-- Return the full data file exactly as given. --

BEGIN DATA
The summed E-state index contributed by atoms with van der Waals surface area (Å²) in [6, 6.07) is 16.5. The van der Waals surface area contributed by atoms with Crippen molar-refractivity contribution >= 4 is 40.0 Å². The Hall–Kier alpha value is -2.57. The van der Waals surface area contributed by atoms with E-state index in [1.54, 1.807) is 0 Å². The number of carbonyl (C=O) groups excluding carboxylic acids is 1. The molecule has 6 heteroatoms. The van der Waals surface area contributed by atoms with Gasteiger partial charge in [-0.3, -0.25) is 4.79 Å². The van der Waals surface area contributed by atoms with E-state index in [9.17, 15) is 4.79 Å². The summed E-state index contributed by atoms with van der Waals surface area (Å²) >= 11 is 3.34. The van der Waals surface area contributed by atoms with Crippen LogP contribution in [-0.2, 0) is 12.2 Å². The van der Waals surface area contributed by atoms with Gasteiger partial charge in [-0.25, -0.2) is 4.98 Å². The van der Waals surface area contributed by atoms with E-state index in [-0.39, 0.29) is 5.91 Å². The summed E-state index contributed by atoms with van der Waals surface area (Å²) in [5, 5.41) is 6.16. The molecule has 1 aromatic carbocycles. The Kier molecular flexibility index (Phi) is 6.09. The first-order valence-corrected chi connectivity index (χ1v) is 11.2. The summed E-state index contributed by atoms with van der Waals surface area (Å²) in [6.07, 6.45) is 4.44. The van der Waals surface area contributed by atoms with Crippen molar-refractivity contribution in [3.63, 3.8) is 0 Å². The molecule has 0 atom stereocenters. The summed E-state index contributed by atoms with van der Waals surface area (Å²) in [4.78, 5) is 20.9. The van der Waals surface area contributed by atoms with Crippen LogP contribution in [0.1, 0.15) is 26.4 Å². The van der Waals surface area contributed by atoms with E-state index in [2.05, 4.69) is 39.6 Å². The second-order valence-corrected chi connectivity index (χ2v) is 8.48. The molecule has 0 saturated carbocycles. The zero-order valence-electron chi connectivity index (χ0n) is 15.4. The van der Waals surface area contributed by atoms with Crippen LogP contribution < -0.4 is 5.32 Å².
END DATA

The summed E-state index contributed by atoms with van der Waals surface area (Å²) in [6, 6.07) is 16.5. The van der Waals surface area contributed by atoms with Crippen molar-refractivity contribution >= 4 is 40.0 Å². The Hall–Kier alpha value is -2.57. The van der Waals surface area contributed by atoms with E-state index in [1.54, 1.807) is 0 Å². The number of carbonyl (C=O) groups excluding carboxylic acids is 1. The molecule has 6 heteroatoms. The van der Waals surface area contributed by atoms with Gasteiger partial charge in [-0.3, -0.25) is 4.79 Å². The van der Waals surface area contributed by atoms with E-state index in [9.17, 15) is 4.79 Å². The summed E-state index contributed by atoms with van der Waals surface area (Å²) >= 11 is 3.34. The van der Waals surface area contributed by atoms with Crippen LogP contribution in [-0.2, 0) is 12.2 Å². The van der Waals surface area contributed by atoms with Gasteiger partial charge in [-0.25, -0.2) is 4.98 Å². The van der Waals surface area contributed by atoms with E-state index in [-0.39, 0.29) is 5.91 Å². The summed E-state index contributed by atoms with van der Waals surface area (Å²) in [5, 5.41) is 6.16. The molecule has 1 aromatic carbocycles. The Kier molecular flexibility index (Phi) is 6.09. The first-order valence-corrected chi connectivity index (χ1v) is 11.2. The summed E-state index contributed by atoms with van der Waals surface area (Å²) in [6.07, 6.45) is 4.44. The van der Waals surface area contributed by atoms with Crippen molar-refractivity contribution in [3.63, 3.8) is 0 Å². The molecule has 0 atom stereocenters. The summed E-state index contributed by atoms with van der Waals surface area (Å²) in [4.78, 5) is 20.9. The van der Waals surface area contributed by atoms with Crippen LogP contribution in [0.1, 0.15) is 26.4 Å². The van der Waals surface area contributed by atoms with E-state index in [2.05, 4.69) is 39.6 Å². The second-order valence-corrected chi connectivity index (χ2v) is 8.48. The molecule has 0 saturated carbocycles. The zero-order valence-electron chi connectivity index (χ0n) is 15.4. The van der Waals surface area contributed by atoms with Crippen LogP contribution < -0.4 is 5.32 Å².